CS Selvage Mug Rug back view

This little quilt is going to be on my work table this summer- I can have water bottle condensation dripping on all that pretty garment fabric! This was my first attempt at a selvage quilt, and I like it even more than I thought I would.   Now I might need to start saving all of the selvages. . .

Thank you so much to everyone who has been visiting and commenting on my posts!  I have been reading all of your wonderful comments, and I will be catching up on responses in the next few days now that I will be back in a routine.  I really appreciate your thoughts and feedback!

Quilt Stats

Title: End of Our Rope (uh-fabric): A Cotton and Steel Selvage Mug Rug

Size: 7″x7″

Techniques:  Topstitched construction with finished edges overlapping raw edges

Quilting:  1/2″ diagonal grid in red, done with a walking foot on a Bernina 1008

Fabric:  Cotton and Steel fabrics from assorted designers

Batting:  Warm and White cotton batting

Thread:  Pieced using white Gutermann Mara 100, Quilted with Mettler cotton quilting thread in red

Binding:  Cotton and Steel Essentials fabric and scraps of selvage, cut on the bias, machine stitched to the front and hand stitched to the back

What was new?

Using Selvages!

Quilt 20 / 50

Quilt 20 / 50

Goal #6 is Finished!

Goal #6 is Finished!

Topsy Turvy: Mini Quilt #19

This week, I looked back over the mini quilts I have made so far for Mini Quilt Mania, and I realized that one thing I haven’t done yet is a block based mini quilt.

Topsy Turvy front view

Earlier this year I was lucky to win the Citrus Tattersall fabrics featured in this quilt from Judy at Quilt Paradigm.  The colors in the fabric are bold, but softened by the amount of white surrounding them.  I liked the idea of using these fabrics in a diagonal spectrum to create a quiet rainbow of color across the piece.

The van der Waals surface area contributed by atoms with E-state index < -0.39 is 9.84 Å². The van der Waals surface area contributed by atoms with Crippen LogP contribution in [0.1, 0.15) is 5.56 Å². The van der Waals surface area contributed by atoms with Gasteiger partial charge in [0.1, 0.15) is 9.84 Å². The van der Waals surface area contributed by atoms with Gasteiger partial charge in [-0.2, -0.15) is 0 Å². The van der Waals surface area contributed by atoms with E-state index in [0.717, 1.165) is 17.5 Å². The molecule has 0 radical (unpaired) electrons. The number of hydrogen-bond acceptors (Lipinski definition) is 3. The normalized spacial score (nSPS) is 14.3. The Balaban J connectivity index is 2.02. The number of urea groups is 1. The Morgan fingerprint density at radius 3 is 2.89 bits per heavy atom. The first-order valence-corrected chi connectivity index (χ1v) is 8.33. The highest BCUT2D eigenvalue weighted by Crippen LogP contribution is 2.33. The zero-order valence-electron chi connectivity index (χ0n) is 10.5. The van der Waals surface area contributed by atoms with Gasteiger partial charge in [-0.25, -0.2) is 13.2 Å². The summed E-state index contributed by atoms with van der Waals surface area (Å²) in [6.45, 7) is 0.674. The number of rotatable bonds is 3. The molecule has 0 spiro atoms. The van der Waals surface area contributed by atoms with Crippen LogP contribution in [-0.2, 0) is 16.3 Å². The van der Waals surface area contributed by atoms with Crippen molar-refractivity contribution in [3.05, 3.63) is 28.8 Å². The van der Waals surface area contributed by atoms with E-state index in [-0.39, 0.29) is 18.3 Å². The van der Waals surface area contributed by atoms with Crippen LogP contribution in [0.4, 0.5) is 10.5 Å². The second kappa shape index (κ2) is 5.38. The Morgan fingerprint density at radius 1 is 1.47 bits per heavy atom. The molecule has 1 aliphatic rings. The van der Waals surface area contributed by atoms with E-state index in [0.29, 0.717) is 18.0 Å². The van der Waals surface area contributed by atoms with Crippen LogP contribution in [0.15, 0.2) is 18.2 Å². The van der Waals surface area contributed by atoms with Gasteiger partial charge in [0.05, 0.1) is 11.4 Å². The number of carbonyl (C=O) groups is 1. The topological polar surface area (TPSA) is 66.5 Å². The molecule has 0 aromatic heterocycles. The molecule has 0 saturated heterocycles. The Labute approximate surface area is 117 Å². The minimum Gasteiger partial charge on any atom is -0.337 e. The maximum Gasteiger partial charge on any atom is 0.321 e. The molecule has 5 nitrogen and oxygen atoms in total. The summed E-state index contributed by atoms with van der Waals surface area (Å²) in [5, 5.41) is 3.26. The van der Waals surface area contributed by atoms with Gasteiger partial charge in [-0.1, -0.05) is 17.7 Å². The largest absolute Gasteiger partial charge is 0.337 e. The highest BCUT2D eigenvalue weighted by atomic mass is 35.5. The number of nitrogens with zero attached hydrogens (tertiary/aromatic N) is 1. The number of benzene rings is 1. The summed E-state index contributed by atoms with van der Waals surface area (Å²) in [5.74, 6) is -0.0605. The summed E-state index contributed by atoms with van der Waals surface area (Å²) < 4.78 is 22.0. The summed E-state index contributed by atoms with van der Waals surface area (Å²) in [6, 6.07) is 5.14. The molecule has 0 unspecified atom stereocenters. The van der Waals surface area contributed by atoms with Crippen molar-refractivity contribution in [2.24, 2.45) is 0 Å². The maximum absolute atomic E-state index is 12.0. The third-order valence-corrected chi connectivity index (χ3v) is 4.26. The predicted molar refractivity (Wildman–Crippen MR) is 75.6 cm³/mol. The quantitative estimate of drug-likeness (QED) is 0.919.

Topsy Turvy detail

I started out creating these simple little blocks by sewing a strip of Citrus fabric to a strip of white Kona cotton.  I then cut the strip at 45 degree angles resulting in triangles, half of which have the larger piece white, and the other half have the larger portion Citrus.

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When turned together, these triangles create a block with alternating colors.   I’m sure that someone, somewhere, has made this block before, but I couldn’t find it referenced, so I’m going to call it a Topsy Turvy block.

/Users/cassandra_ireland/Desktop/Quilting/My Quilts/Quilt Drafti

Edge to edge quilting is not something I have much experience with, but I tend to like it when I see it used on other peoples quilts.  I thought that this project would be a good time to try out an all over clam shell quilting pattern.  I am so glad I gave it a try because I love it!  I received a set of batting samples from Hobbs batting at a quilt show and this mini was the first chance I had to try out one of the battings.  Since this quilt is mostly white, I knew I needed to go with one of the bleached battings.  I decided to try out the 80/20 batting, and I was quite pleased with the result.  When I first touched the batting, I thought that it felt sort of rough (I’m assuming that is the 20% polyester), but it quilted up beautifully and the quilt has just the right amount of poof!  I think I will be buying more of this batting to use on bigger projects.

Topsy Turvy back view

The binding is bias cut pieces of several of the Citrus fabrics.  I just love plaids and stripes cut on the bias!

Quilt Stats

Title:  Topsy Turvy Spectrum

Size: 10″x14.5″

Techniques:  Machine Piecing

Quilting:  Free motion clam shells done on a Bernina 1008

Fabric:  Citrus Tattersall by Another Point of View for Windham Fabrics and white Kona Cotton

Batting:  Hobbs Heirloom 80/20 Bleached Cotton

Thread:  Pieced using white Gutermann Mara 100, quilted with white cotton machine quilting thread

Binding:  Citrus Tattersall fabrics, cut on the bias in 2″ wide strips, machine stitched to the front, hand stitched to the back

What was New:

A block based mini

Hobbs 80/20 batting

Quilt 19 / 50

Quilt 19 / 50

Goal #5 is Finished!

Goal #5 is Finished!

 I’m linking this post up with Finish It Up Friday at Crazy Mom Quilts and Mini Quilt Monday at Modern Cozy.  Please drop by to see all of the awesome work being created!